What would you consider the climax of Antigone?



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jamie-wheeler's profile pic

Posted on (Answer #1)

In literary terms, a climax occurs when the reader knows who "wins" a conflict. In my opinion, the climax occurs in Scene VII, in which Antigone is discovered to have hanged herself. It is a grim win, but a win nonetheless. Creon is not the one who will decide her fate.

Antigone's suicide is one a series of tragedies, all resulting in Creon having lost his battles. His son Haemon has also died (by an accident of his own hand). Here is a summary of that scene:

A messenger enters and reports that Haemon has taken his own life. Eurydice, Creon's wife, comes from the palace to receive this information. She learns how Creon and his men first gave Polyneices an honorable burial, and how, when they came to Antigone's crypt, they found that she had hanged herself. Haemon, in grief, tried to stab his father and, failing this, impaled himself. Eurydice bears this news in silence, returning to the palace.

The conclusion of the play will bring all the tragedy home to Creon, who will eventually lose everything, including his wife. Eurydice, too, takes her own life.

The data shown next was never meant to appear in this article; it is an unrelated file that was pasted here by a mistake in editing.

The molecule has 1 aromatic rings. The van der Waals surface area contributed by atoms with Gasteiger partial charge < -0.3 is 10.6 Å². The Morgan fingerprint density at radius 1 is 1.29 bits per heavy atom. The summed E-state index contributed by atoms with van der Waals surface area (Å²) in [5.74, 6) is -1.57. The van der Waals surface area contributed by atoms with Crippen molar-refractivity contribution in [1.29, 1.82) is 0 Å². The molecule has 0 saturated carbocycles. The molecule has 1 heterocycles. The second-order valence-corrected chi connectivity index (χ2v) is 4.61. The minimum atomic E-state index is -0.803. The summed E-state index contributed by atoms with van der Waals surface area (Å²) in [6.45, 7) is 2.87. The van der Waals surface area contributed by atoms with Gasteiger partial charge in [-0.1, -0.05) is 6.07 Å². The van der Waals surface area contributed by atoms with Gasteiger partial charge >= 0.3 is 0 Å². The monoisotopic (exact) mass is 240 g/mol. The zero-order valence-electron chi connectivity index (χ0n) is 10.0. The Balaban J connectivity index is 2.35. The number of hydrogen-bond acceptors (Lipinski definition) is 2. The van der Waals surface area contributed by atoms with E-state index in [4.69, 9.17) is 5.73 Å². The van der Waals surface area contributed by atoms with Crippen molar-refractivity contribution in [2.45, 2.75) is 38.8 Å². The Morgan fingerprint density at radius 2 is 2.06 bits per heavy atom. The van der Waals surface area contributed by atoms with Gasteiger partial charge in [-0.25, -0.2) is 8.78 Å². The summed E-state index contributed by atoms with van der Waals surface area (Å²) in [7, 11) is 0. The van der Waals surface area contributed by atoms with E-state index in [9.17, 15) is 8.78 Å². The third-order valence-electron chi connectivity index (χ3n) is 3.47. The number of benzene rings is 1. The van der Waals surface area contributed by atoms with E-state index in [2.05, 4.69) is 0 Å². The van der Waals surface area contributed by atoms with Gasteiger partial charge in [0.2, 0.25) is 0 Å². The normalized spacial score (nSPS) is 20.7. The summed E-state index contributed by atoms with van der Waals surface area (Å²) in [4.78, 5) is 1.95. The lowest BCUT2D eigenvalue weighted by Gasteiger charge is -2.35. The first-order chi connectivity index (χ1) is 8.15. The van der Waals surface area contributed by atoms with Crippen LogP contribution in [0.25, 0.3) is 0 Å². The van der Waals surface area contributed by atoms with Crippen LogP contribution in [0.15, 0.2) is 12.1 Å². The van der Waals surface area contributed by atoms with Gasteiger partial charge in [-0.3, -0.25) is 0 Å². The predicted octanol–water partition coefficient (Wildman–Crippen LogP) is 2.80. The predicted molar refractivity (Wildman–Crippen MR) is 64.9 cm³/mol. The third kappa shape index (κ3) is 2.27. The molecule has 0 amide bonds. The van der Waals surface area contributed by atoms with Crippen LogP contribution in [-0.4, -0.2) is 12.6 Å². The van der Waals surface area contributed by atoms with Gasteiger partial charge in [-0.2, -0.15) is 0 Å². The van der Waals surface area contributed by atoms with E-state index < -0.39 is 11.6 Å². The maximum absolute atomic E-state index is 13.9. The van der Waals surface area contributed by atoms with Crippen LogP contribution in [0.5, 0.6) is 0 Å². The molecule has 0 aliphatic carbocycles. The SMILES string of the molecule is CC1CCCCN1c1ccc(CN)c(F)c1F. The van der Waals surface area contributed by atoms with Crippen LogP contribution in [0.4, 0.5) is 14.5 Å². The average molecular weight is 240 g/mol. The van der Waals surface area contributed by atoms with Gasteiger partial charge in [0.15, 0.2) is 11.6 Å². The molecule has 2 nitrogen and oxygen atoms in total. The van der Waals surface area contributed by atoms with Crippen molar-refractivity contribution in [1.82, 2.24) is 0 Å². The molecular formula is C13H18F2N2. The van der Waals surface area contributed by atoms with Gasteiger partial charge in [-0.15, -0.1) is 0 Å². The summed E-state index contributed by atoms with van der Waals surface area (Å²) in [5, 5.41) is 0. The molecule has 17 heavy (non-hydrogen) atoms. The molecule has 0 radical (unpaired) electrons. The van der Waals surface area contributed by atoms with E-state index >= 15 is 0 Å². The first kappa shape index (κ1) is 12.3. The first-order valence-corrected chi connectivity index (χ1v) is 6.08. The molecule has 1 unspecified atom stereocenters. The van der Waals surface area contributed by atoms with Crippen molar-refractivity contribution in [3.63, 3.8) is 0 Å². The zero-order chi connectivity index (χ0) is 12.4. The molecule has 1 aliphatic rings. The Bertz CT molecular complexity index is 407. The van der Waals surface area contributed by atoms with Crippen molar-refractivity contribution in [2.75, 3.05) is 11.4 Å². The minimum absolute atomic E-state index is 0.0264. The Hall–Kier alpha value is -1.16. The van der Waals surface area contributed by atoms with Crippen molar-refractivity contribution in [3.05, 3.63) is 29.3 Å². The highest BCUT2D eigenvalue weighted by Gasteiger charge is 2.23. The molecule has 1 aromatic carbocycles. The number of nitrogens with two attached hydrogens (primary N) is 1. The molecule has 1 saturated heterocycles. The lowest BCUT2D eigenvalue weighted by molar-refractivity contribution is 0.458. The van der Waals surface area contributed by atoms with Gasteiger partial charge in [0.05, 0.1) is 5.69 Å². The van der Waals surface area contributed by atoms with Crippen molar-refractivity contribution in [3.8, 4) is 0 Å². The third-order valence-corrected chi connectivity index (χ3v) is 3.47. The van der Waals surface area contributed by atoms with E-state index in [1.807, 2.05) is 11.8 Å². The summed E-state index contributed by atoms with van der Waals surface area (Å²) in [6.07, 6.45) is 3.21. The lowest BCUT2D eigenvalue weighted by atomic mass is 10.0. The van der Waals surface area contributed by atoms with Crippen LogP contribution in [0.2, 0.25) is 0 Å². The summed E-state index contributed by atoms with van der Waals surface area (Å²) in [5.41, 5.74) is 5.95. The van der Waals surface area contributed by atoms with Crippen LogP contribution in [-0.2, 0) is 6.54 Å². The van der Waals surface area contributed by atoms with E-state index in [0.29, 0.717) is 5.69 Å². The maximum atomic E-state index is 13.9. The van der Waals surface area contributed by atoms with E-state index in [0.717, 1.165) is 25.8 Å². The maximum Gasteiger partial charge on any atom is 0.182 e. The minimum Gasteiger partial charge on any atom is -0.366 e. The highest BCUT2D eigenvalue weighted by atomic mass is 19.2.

alanrice's profile pic

Posted on (Answer #2)

Although the play is titled "Antigone," the protagonist is arguably Creon. He is the one who is destroyed as a result of his actions arising from his tragic flaw (rather like his brother-in-law Oedipus). The climax would then come at his discovery of the result of his actions: the finding of the bodies of his neice and son. At this point Creon has lost the things most important to him, and he realizes the consequences of his hubris.

one-dia's profile pic

Posted on (Answer #3)

As Antigone is a tragedy, you should probably think of the climax in the terms of Aristotle's Poetics. This says that the climax comes in the middle, and must be caused by earlier incidents and itself cause the incidents that follow it. So it makes sense that its the capture as this is in the middle.

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